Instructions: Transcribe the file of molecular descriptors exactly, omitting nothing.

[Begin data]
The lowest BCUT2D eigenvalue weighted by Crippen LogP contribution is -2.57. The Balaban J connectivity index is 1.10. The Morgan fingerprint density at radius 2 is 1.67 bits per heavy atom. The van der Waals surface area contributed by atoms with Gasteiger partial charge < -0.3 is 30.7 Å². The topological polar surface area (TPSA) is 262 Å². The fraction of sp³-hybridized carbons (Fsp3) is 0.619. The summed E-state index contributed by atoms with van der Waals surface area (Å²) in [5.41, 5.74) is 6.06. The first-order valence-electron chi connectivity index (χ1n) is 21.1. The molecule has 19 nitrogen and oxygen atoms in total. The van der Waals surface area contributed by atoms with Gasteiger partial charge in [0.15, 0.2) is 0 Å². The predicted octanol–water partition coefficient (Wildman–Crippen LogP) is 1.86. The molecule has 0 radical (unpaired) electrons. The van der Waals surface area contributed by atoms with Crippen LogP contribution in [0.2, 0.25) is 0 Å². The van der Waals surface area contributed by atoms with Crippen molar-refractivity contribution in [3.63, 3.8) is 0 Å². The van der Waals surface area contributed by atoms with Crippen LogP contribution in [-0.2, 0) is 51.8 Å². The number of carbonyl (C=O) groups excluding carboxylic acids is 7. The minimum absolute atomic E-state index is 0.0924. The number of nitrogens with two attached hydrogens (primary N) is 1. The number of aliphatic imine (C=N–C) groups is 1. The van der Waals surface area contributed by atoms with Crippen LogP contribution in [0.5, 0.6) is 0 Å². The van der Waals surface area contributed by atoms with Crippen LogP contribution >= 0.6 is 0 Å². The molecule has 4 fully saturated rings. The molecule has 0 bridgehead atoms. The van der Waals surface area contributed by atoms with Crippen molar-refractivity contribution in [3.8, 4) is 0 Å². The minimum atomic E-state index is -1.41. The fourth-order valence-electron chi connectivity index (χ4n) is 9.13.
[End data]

The lowest BCUT2D eigenvalue weighted by Crippen LogP contribution is -2.57. The Balaban J connectivity index is 1.10. The Morgan fingerprint density at radius 2 is 1.67 bits per heavy atom. The van der Waals surface area contributed by atoms with Gasteiger partial charge < -0.3 is 30.7 Å². The topological polar surface area (TPSA) is 262 Å². The fraction of sp³-hybridized carbons (Fsp3) is 0.619. The summed E-state index contributed by atoms with van der Waals surface area (Å²) in [5.41, 5.74) is 6.06. The first-order valence-electron chi connectivity index (χ1n) is 21.1. The molecule has 19 nitrogen and oxygen atoms in total. The van der Waals surface area contributed by atoms with Gasteiger partial charge in [0.15, 0.2) is 0 Å². The predicted octanol–water partition coefficient (Wildman–Crippen LogP) is 1.86. The molecule has 0 radical (unpaired) electrons. The van der Waals surface area contributed by atoms with Crippen LogP contribution in [0.2, 0.25) is 0 Å². The van der Waals surface area contributed by atoms with Crippen molar-refractivity contribution in [3.63, 3.8) is 0 Å². The van der Waals surface area contributed by atoms with Crippen LogP contribution in [-0.2, 0) is 51.8 Å². The number of carbonyl (C=O) groups excluding carboxylic acids is 7. The minimum absolute atomic E-state index is 0.0924. The number of nitrogens with two attached hydrogens (primary N) is 1. The number of aliphatic imine (C=N–C) groups is 1. The van der Waals surface area contributed by atoms with Crippen LogP contribution in [0.5, 0.6) is 0 Å². The van der Waals surface area contributed by atoms with Crippen LogP contribution >= 0.6 is 0 Å². The molecule has 4 fully saturated rings. The molecule has 0 bridgehead atoms. The van der Waals surface area contributed by atoms with Crippen molar-refractivity contribution in [3.8, 4) is 0 Å². The minimum atomic E-state index is -1.41. The fourth-order valence-electron chi connectivity index (χ4n) is 9.13.